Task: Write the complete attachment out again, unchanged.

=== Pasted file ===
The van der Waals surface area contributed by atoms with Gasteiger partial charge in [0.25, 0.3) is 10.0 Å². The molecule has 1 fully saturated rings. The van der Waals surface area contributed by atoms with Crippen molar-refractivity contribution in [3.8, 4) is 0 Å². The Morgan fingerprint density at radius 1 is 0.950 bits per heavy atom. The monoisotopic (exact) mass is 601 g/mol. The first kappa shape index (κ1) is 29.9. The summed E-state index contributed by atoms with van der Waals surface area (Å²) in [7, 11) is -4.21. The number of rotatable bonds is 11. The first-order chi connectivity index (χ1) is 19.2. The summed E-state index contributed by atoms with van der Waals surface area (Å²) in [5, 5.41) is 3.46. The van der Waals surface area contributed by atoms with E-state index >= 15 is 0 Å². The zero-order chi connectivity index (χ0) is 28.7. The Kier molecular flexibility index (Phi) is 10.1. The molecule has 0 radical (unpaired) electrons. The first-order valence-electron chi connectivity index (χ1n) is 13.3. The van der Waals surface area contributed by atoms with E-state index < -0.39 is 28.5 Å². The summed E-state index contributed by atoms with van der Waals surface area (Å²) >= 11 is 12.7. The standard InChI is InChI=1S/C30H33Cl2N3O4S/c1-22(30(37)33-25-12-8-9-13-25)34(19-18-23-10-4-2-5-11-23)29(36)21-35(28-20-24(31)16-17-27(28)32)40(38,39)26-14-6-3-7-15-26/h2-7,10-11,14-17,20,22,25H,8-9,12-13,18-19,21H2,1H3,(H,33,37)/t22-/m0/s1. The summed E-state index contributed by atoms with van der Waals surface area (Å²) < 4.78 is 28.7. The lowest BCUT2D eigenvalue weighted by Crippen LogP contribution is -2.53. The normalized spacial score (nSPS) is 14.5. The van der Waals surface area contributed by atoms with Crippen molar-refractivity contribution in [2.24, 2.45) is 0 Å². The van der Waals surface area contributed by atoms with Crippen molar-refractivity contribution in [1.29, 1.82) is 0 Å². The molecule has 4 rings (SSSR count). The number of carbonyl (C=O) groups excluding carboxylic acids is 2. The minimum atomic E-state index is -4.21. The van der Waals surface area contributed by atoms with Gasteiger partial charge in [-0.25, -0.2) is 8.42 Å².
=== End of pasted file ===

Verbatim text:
The van der Waals surface area contributed by atoms with Gasteiger partial charge in [0.25, 0.3) is 10.0 Å². The molecule has 1 fully saturated rings. The van der Waals surface area contributed by atoms with Crippen molar-refractivity contribution in [3.8, 4) is 0 Å². The Morgan fingerprint density at radius 1 is 0.950 bits per heavy atom. The monoisotopic (exact) mass is 601 g/mol. The first kappa shape index (κ1) is 29.9. The summed E-state index contributed by atoms with van der Waals surface area (Å²) in [7, 11) is -4.21. The number of rotatable bonds is 11. The first-order chi connectivity index (χ1) is 19.2. The summed E-state index contributed by atoms with van der Waals surface area (Å²) in [5, 5.41) is 3.46. The van der Waals surface area contributed by atoms with E-state index >= 15 is 0 Å². The zero-order chi connectivity index (χ0) is 28.7. The Kier molecular flexibility index (Phi) is 10.1. The molecule has 0 radical (unpaired) electrons. The first-order valence-electron chi connectivity index (χ1n) is 13.3. The van der Waals surface area contributed by atoms with E-state index < -0.39 is 28.5 Å². The summed E-state index contributed by atoms with van der Waals surface area (Å²) >= 11 is 12.7. The standard InChI is InChI=1S/C30H33Cl2N3O4S/c1-22(30(37)33-25-12-8-9-13-25)34(19-18-23-10-4-2-5-11-23)29(36)21-35(28-20-24(31)16-17-27(28)32)40(38,39)26-14-6-3-7-15-26/h2-7,10-11,14-17,20,22,25H,8-9,12-13,18-19,21H2,1H3,(H,33,37)/t22-/m0/s1. The summed E-state index contributed by atoms with van der Waals surface area (Å²) < 4.78 is 28.7. The lowest BCUT2D eigenvalue weighted by Crippen LogP contribution is -2.53. The normalized spacial score (nSPS) is 14.5. The van der Waals surface area contributed by atoms with Crippen molar-refractivity contribution in [2.24, 2.45) is 0 Å². The van der Waals surface area contributed by atoms with Crippen molar-refractivity contribution in [1.29, 1.82) is 0 Å². The molecule has 4 rings (SSSR count). The number of carbonyl (C=O) groups excluding carboxylic acids is 2. The minimum atomic E-state index is -4.21. The van der Waals surface area contributed by atoms with Gasteiger partial charge in [-0.25, -0.2) is 8.42 Å².